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Addressing the epidemiologic transition in the former Soviet Union: strategies for health system and public health reform in Russia.

https://arctichealth.org/en/permalink/ahliterature212589
Source
Am J Public Health. 1996 Mar;86(3):313-20
Publication Type
Article
Date
Mar-1996
Author
T H Tulchinsky
E A Varavikova
Author Affiliation
School of Public Health Hadassah-Hebrew University, Jerusalem, Israel.
Source
Am J Public Health. 1996 Mar;86(3):313-20
Date
Mar-1996
Language
English
Publication Type
Article
Keywords
Health Care Reform
Health Priorities
Health services needs and demand
Health Status Indicators
Humans
Longevity
Morbidity - trends
Mortality - trends
Public Health Administration
Russia - epidemiology
Abstract
This paper reviews Russia's health crisis, financing, and organization and public health reform needs.
The structure, policy, supply of services, and health status indicators of Russia's health system are examined.
Longevity is declining; mortality rates from cardiovascular diseases and trauma are high and rising; maternal and infant mortality are high. Vaccine-preventable diseases have reappeared in epidemic form. Nutrition status is problematic.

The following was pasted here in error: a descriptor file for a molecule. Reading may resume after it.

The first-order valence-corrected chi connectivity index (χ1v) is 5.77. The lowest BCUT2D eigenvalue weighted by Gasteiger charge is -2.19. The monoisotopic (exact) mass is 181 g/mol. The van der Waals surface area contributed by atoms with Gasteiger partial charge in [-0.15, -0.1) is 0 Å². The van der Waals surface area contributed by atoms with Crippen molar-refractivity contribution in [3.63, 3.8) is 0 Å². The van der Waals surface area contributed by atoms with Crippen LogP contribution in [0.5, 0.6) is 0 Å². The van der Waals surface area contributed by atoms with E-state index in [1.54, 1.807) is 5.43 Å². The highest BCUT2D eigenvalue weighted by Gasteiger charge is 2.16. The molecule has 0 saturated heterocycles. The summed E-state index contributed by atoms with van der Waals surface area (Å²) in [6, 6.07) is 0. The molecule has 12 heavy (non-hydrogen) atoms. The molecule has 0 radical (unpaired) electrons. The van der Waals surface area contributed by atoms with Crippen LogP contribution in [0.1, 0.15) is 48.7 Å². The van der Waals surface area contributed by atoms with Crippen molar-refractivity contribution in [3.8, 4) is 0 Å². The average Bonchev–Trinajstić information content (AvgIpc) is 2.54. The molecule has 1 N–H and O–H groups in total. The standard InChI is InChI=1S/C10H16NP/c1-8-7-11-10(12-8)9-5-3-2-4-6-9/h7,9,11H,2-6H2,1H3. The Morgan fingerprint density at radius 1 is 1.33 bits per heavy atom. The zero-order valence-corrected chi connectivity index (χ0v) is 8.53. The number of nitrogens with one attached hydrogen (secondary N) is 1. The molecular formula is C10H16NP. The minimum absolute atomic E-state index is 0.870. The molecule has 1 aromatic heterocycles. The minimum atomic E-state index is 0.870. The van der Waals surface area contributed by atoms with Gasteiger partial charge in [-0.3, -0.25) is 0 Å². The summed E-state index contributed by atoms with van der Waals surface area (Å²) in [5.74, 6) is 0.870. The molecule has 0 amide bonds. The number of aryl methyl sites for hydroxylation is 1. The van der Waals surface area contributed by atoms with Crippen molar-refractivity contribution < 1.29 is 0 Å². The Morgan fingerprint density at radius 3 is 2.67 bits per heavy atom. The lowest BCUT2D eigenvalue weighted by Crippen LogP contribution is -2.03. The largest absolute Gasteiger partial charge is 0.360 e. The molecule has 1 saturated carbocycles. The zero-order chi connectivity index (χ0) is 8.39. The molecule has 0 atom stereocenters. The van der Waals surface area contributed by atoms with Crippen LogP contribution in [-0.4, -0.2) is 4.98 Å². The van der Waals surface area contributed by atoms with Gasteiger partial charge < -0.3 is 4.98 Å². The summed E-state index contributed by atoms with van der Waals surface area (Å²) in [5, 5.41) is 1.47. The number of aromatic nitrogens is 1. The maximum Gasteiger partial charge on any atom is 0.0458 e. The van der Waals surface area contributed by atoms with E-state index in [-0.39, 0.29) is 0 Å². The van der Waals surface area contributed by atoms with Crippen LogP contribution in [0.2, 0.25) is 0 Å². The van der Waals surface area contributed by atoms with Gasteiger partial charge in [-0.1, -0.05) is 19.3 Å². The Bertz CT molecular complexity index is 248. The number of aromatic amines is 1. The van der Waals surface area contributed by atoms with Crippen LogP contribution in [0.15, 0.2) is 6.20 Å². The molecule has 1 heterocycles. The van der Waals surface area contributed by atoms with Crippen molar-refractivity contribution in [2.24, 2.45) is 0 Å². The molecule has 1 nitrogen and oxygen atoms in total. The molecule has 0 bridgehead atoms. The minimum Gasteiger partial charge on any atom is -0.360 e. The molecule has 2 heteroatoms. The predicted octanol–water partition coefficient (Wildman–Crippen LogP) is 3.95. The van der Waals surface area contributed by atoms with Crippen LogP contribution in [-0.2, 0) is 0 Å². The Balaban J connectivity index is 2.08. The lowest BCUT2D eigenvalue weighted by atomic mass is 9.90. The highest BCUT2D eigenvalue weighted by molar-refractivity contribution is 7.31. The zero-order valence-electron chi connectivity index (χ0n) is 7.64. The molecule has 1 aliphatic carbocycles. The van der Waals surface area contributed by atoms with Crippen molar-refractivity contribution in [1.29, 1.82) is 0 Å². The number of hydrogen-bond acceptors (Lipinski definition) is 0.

The crisis relates to Russia's economic transition, but it also goes deep into the former Soviet health system. The epidemiologic transition from a predominance of infectious to noninfectious diseases was addressed by increasing the quantity of services. The health system lacked mechanisms for epidemiologic or economic analysis and accountability to the public. Policy and funding favored hospitals over ambulatory care and individual routine checkups over community-oriented preventive approaches. Reform since 1991 has centered on national health insurance and decentralized management of services. A national health strategy to address fundamental public health problems is recommended.
Notes
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Comment In: Am J Public Health. 1996 Mar;86(3):321-38604755
PubMed ID
8604754 View in PubMed
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[An analysis of the treatment indices of patients with acute surgical diseases of the abdominal organs in Saint-Petersburg over 50 years (1946-1996)].